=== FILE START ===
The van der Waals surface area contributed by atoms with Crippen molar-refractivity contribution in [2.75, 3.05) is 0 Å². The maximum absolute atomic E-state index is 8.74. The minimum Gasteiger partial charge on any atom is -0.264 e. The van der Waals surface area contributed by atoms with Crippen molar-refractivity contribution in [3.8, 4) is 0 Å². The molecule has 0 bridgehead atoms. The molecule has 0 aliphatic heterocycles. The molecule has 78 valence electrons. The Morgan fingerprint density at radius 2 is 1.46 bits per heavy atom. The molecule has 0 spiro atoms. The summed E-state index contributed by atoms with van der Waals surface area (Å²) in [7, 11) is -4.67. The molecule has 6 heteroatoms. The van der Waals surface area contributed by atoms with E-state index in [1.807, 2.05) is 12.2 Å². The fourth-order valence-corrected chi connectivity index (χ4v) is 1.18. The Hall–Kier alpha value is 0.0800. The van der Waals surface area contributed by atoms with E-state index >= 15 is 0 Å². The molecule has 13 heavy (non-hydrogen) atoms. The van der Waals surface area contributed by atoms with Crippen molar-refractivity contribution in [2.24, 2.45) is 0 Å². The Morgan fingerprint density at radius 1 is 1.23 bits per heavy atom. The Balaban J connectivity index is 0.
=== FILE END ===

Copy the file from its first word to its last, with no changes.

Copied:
The van der Waals surface area contributed by atoms with Crippen molar-refractivity contribution in [2.75, 3.05) is 0 Å². The maximum absolute atomic E-state index is 8.74. The minimum Gasteiger partial charge on any atom is -0.264 e. The van der Waals surface area contributed by atoms with Crippen molar-refractivity contribution in [3.8, 4) is 0 Å². The molecule has 0 bridgehead atoms. The molecule has 0 aliphatic heterocycles. The molecule has 78 valence electrons. The Morgan fingerprint density at radius 2 is 1.46 bits per heavy atom. The molecule has 0 spiro atoms. The summed E-state index contributed by atoms with van der Waals surface area (Å²) in [7, 11) is -4.67. The molecule has 6 heteroatoms. The van der Waals surface area contributed by atoms with E-state index in [1.807, 2.05) is 12.2 Å². The fourth-order valence-corrected chi connectivity index (χ4v) is 1.18. The Hall–Kier alpha value is 0.0800. The van der Waals surface area contributed by atoms with E-state index >= 15 is 0 Å². The molecule has 13 heavy (non-hydrogen) atoms. The van der Waals surface area contributed by atoms with Crippen molar-refractivity contribution in [2.24, 2.45) is 0 Å². The Morgan fingerprint density at radius 1 is 1.23 bits per heavy atom. The Balaban J connectivity index is 0.